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Cyclists take over Atlanta's streets to honor the late Congressman John Lewis

The John R. Lewis Legacy Institute hosted the ride with other organizations in memory of the Civil Rights hero.

ATLANTA — One day before the anniversary of the passing of Congressman John Lewis, his family was joined by dozens of cyclists from across the country to honor him with a special ride.

The John R. Lewis Legacy Institute partnered with an organization called the Dope Pedalers to put on the third annual memorial ride to honor the late Civil Rights activist.

"I'm from Alabama. So, you know, I don't have a whole lot of connections with the Atlanta cycling community. So when I met this guy, he introduced me to so many riders and we just all put our minds together and, you know, came to this and here we are," Jerrick Lewis told 11Alive. 

Jerrick Lewis is the nephew of the late congressman. He explained that the first ride took place right after Congressman John Lewis' passing in 2020. Since then, the ride has been a way for him to preserve his uncle's legacy and bring people together.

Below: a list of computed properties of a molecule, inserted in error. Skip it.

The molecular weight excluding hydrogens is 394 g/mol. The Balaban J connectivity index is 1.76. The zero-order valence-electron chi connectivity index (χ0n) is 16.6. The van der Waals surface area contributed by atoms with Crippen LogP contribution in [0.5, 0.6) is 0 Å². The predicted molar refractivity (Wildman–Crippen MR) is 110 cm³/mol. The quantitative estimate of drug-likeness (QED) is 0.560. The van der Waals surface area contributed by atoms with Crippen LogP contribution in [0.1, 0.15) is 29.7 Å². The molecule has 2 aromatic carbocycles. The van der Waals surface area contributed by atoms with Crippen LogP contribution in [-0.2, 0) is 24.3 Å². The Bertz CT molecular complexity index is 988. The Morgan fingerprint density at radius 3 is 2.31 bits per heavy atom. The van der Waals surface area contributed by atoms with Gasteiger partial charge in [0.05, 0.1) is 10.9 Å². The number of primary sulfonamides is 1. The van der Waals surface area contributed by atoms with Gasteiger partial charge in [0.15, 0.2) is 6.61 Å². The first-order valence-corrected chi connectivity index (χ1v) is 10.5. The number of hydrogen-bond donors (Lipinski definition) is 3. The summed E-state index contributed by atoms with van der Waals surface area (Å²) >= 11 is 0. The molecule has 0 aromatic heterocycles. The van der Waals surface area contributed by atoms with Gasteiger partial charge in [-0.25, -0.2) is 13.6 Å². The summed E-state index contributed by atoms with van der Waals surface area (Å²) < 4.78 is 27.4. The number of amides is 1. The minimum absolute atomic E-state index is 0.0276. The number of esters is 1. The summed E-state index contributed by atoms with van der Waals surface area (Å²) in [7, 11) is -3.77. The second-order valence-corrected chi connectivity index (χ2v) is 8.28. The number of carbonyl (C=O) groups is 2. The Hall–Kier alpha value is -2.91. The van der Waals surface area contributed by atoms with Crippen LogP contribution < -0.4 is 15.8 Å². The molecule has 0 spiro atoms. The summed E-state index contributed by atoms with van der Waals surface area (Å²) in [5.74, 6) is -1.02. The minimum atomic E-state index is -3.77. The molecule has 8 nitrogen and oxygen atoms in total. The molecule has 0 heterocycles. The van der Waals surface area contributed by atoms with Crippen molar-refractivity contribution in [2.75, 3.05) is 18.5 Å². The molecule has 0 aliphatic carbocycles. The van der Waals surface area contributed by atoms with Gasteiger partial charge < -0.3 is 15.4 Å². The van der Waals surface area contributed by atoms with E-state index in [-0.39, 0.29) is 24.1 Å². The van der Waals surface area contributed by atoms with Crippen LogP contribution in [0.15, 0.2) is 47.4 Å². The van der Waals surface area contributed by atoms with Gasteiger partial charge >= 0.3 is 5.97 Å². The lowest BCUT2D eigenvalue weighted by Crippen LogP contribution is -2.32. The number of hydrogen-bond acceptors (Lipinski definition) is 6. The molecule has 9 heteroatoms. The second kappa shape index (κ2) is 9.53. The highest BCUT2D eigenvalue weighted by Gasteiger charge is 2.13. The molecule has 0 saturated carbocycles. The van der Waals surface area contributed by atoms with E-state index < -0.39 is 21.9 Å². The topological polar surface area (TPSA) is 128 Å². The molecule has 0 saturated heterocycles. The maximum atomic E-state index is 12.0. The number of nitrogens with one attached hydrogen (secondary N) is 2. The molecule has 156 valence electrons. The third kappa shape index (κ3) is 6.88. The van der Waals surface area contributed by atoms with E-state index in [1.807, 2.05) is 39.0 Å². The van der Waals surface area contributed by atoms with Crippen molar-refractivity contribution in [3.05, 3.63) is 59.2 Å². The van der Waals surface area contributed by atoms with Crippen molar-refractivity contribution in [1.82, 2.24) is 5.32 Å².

"That's what we're here to do, is spread love through our...through the actions of cycling," he said. 

One of the organizations that helped organize the ride is Dope Pedalers. The cycling club used it as an opportunity to raise awareness for voting equality, one of the things Congressman Lewis championed during his lifetime. 

"For us, we just want to use our platform of whatever visibility that we have to get out the positive message that voting matters," Jay Reid said.

The ride started on Pryor street with a brief stop at South-View Cemetary, where riders placed blue carnations on the grave of the late congressman. The ride finished on Auburn Avenue under the now-famous mural of John Lewis. 

The riders were given blue balloons, to symbolize pancreatic cancer, which was released after a brief statement from Congressman Lewis' successor Congresswoman Nikema Williams. 

When asked how his uncle would feel about the number of people who showed up to honor him, Jerrick said: "I think the ride was a huge success. I mean, just to see everyone united as one, means the world to us. And that's something that he stood for."

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